In the summer of 1927, to the great pleasure of sports lovers in Rome, Associazione Sportiva Roma was born, following the merger of three Rome-based sports clubs: Fortitudo-ProRoma, Football Club di Roma, and Alba-Audace.
As reported via the major daily newspapers of the time - including Il Messaggero and the Rome edition of the Gazzetta dello Sport - the agreement was reached on the historic night of 7 June, 1927.
It was decided that Italo Foschi would become the club's first president, with Foschi having already held several meetings in the previous months among the three clubs with the aim of bringing Rome sportsmen together to create a great team capable of beating the northern sides.
The new club took on the Capitoline Wolf symbol for its crest and colors of the city - yellow and red - beloved by people of the old districts and the city suburbs.
On 22 July 1927 it was Foschi who signed the Ordine del Giorno n.1, structuring and dividing the club into three main areas: sports operations, finance and headquarters.
The Coni Cup: Ferraris and Bernardini
Foschi’s project proved to be a winning one. In the 1927-28 season, Roma won its first title: the Coni Cup defeating Modena in the final. The star of that line-up was Attilio Ferraris, a member of the Italian national team who was born in Rome's city centre, in Borgo Pio. Ferraris would later become a World Cup champion with the Azzurri.
After this first season, the group was joined by a legend of Roman football, Fulvio Bernardini, who would go on to become the team's guiding light for eleven seasons.
The legendary Testaccio field
In that early period, the Campo Testaccio was the glory of Roma supporters. It would be where Roma would train between 1929 and 1940. The first and the last matches played in the legendary stadium both ended with a 2-1 Roma victory over Brescia and Livorno.
A month after the move to Testaccio, another important event happened in the club’s history - the first derby between Roma and Lazio. The rivalry between the two clubs began with the match in Rondinella field, near Villa Glori. That day, most of spectators were waving Roma flags and they were not disappointed – the game was decided by the goal of Rodolfo Volk.
In the 1930s, the great rivalry between Roma and Juventus began. A big match took place in 1931, when the ‘White and Black’ were close to winning the first of their fifth consecutive Scudetto only to be defeated 5-0 at the Campo Testaccio. This match inspired a movie directed by Mario Bonnard.
The first Scudetto
Fifteen years after the club was formed, Roma finally won their first Scudetto. Trained by Alfred Shaffer, Roma possessed a very strong team, with a solid defense guided by goalkeeper Guido Masetti and a dangerous counter-attack but that year, the key difference was the 18 goals scored by striker Amedeo Amadei. Born in Frascati, he began his career in Roma's youth team before growing up at Atalanta. When he returned to Roma, Schaffer placed him as center forward and Amadei repaid his coach's trust with goals. Roma’s title triumph would be the first time a team from outside of the north would win the Scudetto.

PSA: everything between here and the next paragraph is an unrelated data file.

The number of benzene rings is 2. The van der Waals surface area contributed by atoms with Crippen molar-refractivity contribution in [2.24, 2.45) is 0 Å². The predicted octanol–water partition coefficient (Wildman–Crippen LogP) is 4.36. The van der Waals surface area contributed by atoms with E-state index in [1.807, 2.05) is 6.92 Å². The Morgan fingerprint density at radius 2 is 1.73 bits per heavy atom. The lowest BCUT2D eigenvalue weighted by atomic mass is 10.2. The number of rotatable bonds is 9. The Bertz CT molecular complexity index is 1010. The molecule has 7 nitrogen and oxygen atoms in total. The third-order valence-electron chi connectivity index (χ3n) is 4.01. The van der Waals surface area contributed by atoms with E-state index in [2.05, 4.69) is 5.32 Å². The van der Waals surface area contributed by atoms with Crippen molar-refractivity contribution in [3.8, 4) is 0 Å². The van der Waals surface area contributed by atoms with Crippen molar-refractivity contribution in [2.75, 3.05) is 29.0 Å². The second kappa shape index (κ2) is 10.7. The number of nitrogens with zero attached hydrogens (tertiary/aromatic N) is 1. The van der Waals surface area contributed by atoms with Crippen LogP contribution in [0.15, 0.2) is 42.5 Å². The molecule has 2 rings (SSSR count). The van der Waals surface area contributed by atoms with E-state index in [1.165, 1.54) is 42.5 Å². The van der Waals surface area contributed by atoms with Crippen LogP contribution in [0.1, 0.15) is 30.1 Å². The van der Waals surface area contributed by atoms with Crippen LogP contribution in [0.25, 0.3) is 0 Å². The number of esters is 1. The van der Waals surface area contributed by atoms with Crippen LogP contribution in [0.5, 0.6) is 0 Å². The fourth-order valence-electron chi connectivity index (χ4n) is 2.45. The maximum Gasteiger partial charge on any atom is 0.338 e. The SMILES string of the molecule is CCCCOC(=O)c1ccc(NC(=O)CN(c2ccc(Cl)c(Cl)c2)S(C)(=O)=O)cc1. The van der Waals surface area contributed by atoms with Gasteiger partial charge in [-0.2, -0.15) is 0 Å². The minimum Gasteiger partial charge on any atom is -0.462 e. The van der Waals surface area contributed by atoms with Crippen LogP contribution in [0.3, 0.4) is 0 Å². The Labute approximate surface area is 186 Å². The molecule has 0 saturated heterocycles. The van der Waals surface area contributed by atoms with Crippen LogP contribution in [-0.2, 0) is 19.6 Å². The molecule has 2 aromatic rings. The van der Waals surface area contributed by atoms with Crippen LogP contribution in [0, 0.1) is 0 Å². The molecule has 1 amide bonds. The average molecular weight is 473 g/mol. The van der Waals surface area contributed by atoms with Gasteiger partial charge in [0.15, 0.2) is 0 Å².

Fall and rebirth
After that first success, Roma endured a hard time. The club, more than any other, suffered the consequences of the war and was left penniless with no players.
After several seasons of under performance, Roma suffered relegation during the 1950-51 season - the only relegation in Roma’s history. The Giallorossi soon bounched back to Serie A - trained by Gipo Viani - but for 10 years the only success was a second place finish in 1954-55.
At the beginning of 1960, Roma supporters would recapture their enthusiasm via European competitions. In 1960-61, Roma tasted their first international success when the club reached the Fairs Cup final, beating first Union St. Gilloise (0-0, 4-1), Colon (2-0, 0-2, 4-1) and then Hibernian (2-2, 3-3, 6-0) on the way. The final saw Roma, led by Luis Carniglia, take on English team, Birmingham City. In the first leg, away in England, Roma took a two-goal lead thanks to Pedro Manfredini, only for Birmingham to claw back two goals and level the tie. The return match, played at the Olimpico, went more smoothly – with Roma winning 2-0, thanks to a Birmingham own goal and another scored by Paulo Pestrin. The star of the tournament was undoubtedly the great striker Manfredini, who scored 12 goals.
The ‘60s and two Italian cups
In the 1960s, Roma made its fans proud by winning two Italian Cups - in ‘64 and in ‘69 - and by investing in talented players such as Francisco Lojacono, Juan Alberto Schiaffino, Antonio Angelillo, Giacomo Losi and ‘Picchio’ De Sisti. The 1969 Italian Cup victory was overseen by President Alvaro Marchini and technical coach, ‘Mago’ Helenio Herrera. The leading roles were played by ‘Ciccio’ Cordova and Fabio Capello, who many years later would become Roma coach. The season was marred however by the unforgettable and tragic loss of Giuliano Taccola, who died on March 16 following a seizure in the dressing room on 16 March, 1969.
The first arrival of Liedholm